Collaboratory Read-to-Lead Book Club: Why Gender Matters

Every other month, CTQ Collaboratory members get together for our version of a book club: a series of asynchronous online discussions and a webinar conversation about a book relevant to education.

Our February 2014 book club selection was Why Gender Matters by Dr. Leonard Sax. Find out what Collaboratory members have to say about the role of gender in their classrooms and schools…

Every other month, CTQ Collaboratory members get together for our version of a book club: a series of asynchronous online discussions and a webinar conversation about a book relevant to education. In April we’ll be reading Seth Godin’s Tribes: We Need You to Lead and talking about how modern day tribes form, who leads them, and how. Join the Collaboratory today and take part in our April book club discussion!

Our February 2014 book club selection was Why Gender Matters by Dr. Leonard Sax. Below is a summary of the book along with highlights from a group discussion. Bummed you missed our February discussion? Chime in and leave a comment below!

February 2014 Collaboratory Read-to-Lead Book Club Selection

Book: Why Gender Matters: What parents and teachers need to know about the emerging science of sex differences

Author: Dr. Leonard Sax

Ideas from the Book

Nurture vs. nature

While some experts argue that schools should avoid gender-based assumptions, others say that a gender-neutral approach denies biological realities. Dr. Sax, a family-practice physician, posits that biology, rather than environment or conditioned behavior, explains why males and females seem to think, act, and relate to others differently. He argues that gender-neutral child rearing and education practices have damaging effects. This is evidenced by the dramatic increase of children assessed for neurological disorders in the last 20 years.  Diagnoses like attention deficit disorder and oppositional defiant disorder are treated with medication in children as young as four, and the majority of them are male. Anti-anxiety and depression medications are more commonly prescribed for girls.

Gender differences and literacy

Girls consistently outperform boys on literacy assessments at all ages. Research cited by Sax indicates that females may have a biological advantage over males due to better hearing, differences in eye structure, and engagement of both brain hemispheres in language processing. Lack on interest can also be a factor since stories featuring heroes, villains, and danger (which boys favor) are often under-represented in classroom literature. Emphasis on literacy in kindergarten could place boys at a physical, intellectual, and social disadvantage, resulting in a lack of engagement and negative feelings about school that persist into high school.

Gender differences and STEM

Could biology be a factor in girls being less interested (and successful) in STEM courses and careers? Based on research that indicates the male eye tracks more efficiently than the female one, males may have a physiological advantage in graphing and processing spatial information. But the way math and science are taught may be a bigger factor. According to Sax, boys’ brains are genetically geared for competition, risk taking, and overconfidence. This could result in a greater comfort level with independent work, absolute answers, and defending results.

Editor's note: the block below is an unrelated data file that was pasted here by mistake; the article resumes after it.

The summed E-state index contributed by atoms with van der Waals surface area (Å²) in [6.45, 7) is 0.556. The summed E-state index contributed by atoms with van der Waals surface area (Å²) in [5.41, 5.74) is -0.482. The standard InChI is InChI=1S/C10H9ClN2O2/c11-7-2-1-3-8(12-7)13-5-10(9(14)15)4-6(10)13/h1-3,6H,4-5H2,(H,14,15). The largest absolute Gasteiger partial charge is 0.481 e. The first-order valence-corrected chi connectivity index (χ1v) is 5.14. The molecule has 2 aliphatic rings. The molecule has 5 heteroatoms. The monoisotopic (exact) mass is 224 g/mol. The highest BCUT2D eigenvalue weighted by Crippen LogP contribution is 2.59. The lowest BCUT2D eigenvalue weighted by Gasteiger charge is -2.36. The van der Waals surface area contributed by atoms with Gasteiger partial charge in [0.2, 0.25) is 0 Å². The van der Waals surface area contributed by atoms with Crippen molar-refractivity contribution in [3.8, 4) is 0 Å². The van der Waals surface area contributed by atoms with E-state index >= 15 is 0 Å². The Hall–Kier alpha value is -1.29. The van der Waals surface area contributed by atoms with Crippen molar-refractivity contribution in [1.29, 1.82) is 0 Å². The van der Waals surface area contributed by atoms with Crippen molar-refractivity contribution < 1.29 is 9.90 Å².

Gender equity and instructional design

How should a parent or teacher address the gender identity of individual children? The reality is that while being male or female is generally accepted as a biological absolute, few would dispute that the expression of masculinity and femininity is a continuum.

Comments from the book discussion

Cheryl, a California kindergarten teacher, believes that “building relationships with each student is the key to knowing HOW to teach them… Gender is one of many issues that we need to consider when we plan our instruction, and it just adds to the growing number of variables teachers must take into account every day.” That may look different in different classroom settings.

Precious makes sure her elementary art students in Virginia have lots of hands-on activities because “boys especially have a harder time sitting still… They have a harder time with direct instruction because they are expected to sit so much of the day. When my boys are frustrated, they shut down.”

Eriko, a Collaboratory member from Tokyo, sees a similar pattern in older male students who “tend to keep their aggression inside until it explodes. Unlike female students, male students don’t let others know that they are bothered by something until it reaches the point that they just explode.” But he notes that physical activity, competition, and experimentation can keep boys engaged and defer negative behaviors.

Marsha, a middle-school science in Kansas, believes that “single-gender lab groups help tremendously. Girls have the space within those group discussions and learning experiences to develop their ideas and build confidence.”

In her Florida journalism class, Heather finds that “my boys are more likely to get distracted on the computers, playing in Photoshop and making amazing digital art that way. The girls are more likely to go above and beyond on the assignment given, but the boys are more likely to experiment and play in a self directed way.” She strives for balance by “finding common ground and speaking to individual strengths”.

Why Gender Matters